1.- Protect workers through a stronger safety net, while encouraging labour market flexibility; 2.- Revise legal and institutional framework to facilitate hiring and firing; and
3.- Raise pay through productivity gains, not regulation of wages.
Moreover, in the chapter titled “Intensifying Human Capital Development”, one of the measures proposed is enhance the labour safety net by introducing unemployment insurance. Some relevant excerpts in that section of the report are the following1:
- “Gaps and inefficiencies remain in safety net mechanisms, particularly for protection of workers. Economic transformation under the NEM is expected to result in some degree of frictional unemployment, for which an enhanced labour safety net is needed to help ease transition for workers.”
- “The current safety net system focusses on retrenchment benefits for workers laid off due to economic circumstances. Multiple problems have been encountered with this system. Businesses have closed without meeting retrenchment obligations.
Or in the case of insolvency, retrenchment benefit claims (other than outstanding wages) are not positioned advantageously for access to the proceeds from liquidation of the failed firm’s assets. An appropriate labour safety net would include an unemployment insurance scheme supported by up-skilling and retraining programmes, and upgraded employment services. Unemployment Insurance (UI) would alleviate reliance on retrenchment benefits to cover income loss from a job loss. UI would enable the risks from job market anomalies to be pooled and provide for payouts when needed, similar to any insurance model. It would need to be simple to minimize administrative costs.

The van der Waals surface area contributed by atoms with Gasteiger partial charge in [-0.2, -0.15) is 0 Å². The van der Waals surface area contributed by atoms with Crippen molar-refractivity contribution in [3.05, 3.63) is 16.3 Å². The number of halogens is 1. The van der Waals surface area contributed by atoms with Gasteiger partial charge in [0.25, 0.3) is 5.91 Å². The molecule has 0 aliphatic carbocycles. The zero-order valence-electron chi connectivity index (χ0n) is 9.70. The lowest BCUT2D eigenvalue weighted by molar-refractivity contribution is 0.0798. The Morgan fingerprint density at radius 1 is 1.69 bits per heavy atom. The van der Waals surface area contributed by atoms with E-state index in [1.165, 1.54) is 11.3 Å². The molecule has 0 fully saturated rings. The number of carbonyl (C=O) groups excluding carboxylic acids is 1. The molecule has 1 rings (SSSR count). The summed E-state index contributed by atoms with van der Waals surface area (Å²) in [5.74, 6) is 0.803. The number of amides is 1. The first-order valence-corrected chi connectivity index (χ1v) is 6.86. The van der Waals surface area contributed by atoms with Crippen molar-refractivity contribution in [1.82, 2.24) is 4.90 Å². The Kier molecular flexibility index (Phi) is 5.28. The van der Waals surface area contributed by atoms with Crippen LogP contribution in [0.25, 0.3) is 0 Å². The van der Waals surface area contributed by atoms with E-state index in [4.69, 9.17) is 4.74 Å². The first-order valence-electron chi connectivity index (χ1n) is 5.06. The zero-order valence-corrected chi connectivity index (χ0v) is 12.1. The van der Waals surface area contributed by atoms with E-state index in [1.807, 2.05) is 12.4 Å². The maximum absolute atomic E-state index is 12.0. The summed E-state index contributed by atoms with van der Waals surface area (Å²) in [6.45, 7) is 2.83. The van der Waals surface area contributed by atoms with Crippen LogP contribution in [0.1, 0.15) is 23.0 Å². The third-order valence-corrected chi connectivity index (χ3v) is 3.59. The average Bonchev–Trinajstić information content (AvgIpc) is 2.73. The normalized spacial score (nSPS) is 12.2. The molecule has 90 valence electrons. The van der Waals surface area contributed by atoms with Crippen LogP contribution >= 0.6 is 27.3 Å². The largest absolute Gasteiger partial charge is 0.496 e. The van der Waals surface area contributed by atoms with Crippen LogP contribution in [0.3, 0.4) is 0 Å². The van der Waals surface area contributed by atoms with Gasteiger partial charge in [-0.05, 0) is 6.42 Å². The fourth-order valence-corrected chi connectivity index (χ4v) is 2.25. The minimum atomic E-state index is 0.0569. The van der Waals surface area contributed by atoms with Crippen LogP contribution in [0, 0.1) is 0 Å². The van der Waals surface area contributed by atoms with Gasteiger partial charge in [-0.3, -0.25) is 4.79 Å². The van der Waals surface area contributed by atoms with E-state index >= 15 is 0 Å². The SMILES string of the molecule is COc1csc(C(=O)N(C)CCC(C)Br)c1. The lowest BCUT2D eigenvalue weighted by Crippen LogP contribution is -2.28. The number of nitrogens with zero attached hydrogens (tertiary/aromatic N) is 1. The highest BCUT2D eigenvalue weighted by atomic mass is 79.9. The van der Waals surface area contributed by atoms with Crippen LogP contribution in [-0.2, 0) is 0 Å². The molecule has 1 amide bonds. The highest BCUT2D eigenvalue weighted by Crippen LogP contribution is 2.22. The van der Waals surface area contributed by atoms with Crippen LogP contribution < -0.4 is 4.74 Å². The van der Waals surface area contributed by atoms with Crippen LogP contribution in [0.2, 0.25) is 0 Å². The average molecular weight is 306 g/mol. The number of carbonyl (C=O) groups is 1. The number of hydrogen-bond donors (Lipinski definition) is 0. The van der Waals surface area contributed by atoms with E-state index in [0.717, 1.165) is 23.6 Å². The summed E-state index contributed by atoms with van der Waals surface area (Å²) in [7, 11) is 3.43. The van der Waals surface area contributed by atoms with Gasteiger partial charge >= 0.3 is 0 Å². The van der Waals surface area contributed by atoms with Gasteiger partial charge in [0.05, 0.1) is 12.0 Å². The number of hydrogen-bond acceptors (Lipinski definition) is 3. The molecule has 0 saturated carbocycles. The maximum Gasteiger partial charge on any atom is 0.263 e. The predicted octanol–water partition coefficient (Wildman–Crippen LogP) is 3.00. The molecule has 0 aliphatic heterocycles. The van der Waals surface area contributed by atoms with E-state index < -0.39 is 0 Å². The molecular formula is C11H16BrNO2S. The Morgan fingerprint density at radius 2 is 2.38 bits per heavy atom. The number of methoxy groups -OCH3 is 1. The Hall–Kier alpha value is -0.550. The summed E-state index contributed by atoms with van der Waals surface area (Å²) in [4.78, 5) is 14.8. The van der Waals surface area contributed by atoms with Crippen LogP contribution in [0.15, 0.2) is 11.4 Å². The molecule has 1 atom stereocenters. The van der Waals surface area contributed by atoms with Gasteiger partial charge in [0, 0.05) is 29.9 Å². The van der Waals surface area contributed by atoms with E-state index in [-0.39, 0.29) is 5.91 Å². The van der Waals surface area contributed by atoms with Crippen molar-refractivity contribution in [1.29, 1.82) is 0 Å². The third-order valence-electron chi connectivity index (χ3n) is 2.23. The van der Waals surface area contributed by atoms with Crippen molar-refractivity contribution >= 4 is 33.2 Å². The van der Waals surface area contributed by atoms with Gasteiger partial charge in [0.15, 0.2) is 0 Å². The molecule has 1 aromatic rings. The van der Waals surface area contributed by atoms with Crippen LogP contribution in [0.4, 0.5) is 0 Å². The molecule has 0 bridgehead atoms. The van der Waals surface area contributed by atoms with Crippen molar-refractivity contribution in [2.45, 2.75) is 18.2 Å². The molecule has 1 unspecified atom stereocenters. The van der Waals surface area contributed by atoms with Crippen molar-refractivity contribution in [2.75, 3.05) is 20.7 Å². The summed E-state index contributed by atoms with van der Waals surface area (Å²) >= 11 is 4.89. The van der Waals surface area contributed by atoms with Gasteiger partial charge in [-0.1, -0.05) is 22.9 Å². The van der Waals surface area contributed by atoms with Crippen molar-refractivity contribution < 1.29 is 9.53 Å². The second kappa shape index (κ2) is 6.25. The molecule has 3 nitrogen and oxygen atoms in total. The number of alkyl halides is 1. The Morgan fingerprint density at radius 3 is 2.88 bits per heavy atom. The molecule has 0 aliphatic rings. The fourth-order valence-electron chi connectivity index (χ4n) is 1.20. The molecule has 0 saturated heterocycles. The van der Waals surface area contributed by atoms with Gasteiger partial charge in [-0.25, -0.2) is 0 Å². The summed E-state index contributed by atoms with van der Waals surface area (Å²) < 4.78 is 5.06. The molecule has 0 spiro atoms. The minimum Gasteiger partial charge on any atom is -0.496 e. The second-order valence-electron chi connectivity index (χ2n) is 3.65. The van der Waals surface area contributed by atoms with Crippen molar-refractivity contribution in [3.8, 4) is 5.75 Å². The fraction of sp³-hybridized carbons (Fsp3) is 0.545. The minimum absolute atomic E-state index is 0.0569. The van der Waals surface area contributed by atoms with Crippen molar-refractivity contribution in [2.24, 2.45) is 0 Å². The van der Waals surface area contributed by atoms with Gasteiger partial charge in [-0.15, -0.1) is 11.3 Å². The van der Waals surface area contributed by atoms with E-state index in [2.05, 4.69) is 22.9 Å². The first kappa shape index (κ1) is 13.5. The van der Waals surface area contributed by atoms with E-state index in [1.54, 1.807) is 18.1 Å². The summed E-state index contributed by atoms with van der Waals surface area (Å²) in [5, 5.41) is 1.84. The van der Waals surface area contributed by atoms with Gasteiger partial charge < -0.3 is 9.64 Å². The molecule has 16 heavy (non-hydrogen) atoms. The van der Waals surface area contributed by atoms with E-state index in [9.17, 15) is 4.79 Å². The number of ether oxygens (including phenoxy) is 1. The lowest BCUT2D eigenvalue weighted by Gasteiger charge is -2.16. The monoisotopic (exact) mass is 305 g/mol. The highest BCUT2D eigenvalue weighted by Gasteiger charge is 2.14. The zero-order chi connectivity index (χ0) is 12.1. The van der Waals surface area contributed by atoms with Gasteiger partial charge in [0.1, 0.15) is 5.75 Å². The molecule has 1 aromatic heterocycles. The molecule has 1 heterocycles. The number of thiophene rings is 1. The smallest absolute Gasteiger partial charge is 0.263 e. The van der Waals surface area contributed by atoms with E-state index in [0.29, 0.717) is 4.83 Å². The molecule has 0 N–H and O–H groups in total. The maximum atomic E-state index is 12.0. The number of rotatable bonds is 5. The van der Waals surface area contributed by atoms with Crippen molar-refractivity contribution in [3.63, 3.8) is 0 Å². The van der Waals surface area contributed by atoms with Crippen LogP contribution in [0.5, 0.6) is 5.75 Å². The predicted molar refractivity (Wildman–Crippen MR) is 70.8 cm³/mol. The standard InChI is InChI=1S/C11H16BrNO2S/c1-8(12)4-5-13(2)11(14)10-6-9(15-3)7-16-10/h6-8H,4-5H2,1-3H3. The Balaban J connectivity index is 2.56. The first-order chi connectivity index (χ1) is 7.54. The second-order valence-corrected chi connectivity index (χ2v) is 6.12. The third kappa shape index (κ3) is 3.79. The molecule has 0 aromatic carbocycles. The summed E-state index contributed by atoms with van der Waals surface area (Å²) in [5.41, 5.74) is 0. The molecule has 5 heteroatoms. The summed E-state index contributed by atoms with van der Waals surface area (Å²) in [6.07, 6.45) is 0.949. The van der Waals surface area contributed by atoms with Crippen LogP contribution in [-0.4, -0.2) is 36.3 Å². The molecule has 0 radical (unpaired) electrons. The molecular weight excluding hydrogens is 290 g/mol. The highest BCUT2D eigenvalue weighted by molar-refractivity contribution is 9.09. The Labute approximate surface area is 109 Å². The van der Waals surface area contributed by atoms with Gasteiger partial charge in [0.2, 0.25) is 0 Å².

Benefit payouts should be of limited duration to preserve the financial integrity of the fund. Payouts should represent partial income replacement to force beneficiaries to actively seek a replacement job. This would minimize the risk of employability from prolonged unemployment. Laid-off workers must also participate in up-skilling or retraining for continued access to UI benefits. Dedicated training facilities must be set up for this purpose.